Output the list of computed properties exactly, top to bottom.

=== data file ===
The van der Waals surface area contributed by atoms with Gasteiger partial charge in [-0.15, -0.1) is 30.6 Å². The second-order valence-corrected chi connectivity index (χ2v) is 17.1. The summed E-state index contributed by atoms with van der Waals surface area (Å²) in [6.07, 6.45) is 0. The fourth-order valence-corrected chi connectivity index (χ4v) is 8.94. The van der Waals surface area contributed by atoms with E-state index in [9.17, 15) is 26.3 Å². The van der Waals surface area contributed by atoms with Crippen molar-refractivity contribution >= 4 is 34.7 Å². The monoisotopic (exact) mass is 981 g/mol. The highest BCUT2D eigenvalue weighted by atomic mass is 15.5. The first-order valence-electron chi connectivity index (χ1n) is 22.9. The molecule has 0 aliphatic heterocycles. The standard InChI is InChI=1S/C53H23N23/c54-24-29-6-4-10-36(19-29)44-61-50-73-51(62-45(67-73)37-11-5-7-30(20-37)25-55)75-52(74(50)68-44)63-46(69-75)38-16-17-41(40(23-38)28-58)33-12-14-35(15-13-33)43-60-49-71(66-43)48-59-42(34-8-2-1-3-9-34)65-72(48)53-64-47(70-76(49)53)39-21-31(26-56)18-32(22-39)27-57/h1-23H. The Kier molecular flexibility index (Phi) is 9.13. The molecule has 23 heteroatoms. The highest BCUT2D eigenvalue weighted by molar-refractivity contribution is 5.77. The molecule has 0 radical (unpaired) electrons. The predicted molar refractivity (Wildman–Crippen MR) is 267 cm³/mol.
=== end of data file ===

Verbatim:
The van der Waals surface area contributed by atoms with Gasteiger partial charge in [-0.15, -0.1) is 30.6 Å². The second-order valence-corrected chi connectivity index (χ2v) is 17.1. The summed E-state index contributed by atoms with van der Waals surface area (Å²) in [6.07, 6.45) is 0. The fourth-order valence-corrected chi connectivity index (χ4v) is 8.94. The van der Waals surface area contributed by atoms with E-state index in [9.17, 15) is 26.3 Å². The van der Waals surface area contributed by atoms with Crippen molar-refractivity contribution >= 4 is 34.7 Å². The monoisotopic (exact) mass is 981 g/mol. The highest BCUT2D eigenvalue weighted by atomic mass is 15.5. The first-order valence-electron chi connectivity index (χ1n) is 22.9. The molecule has 0 aliphatic heterocycles. The standard InChI is InChI=1S/C53H23N23/c54-24-29-6-4-10-36(19-29)44-61-50-73-51(62-45(67-73)37-11-5-7-30(20-37)25-55)75-52(74(50)68-44)63-46(69-75)38-16-17-41(40(23-38)28-58)33-12-14-35(15-13-33)43-60-49-71(66-43)48-59-42(34-8-2-1-3-9-34)65-72(48)53-64-47(70-76(49)53)39-21-31(26-56)18-32(22-39)27-57/h1-23H. The Kier molecular flexibility index (Phi) is 9.13. The molecule has 23 heteroatoms. The highest BCUT2D eigenvalue weighted by molar-refractivity contribution is 5.77. The molecule has 0 radical (unpaired) electrons. The predicted molar refractivity (Wildman–Crippen MR) is 267 cm³/mol.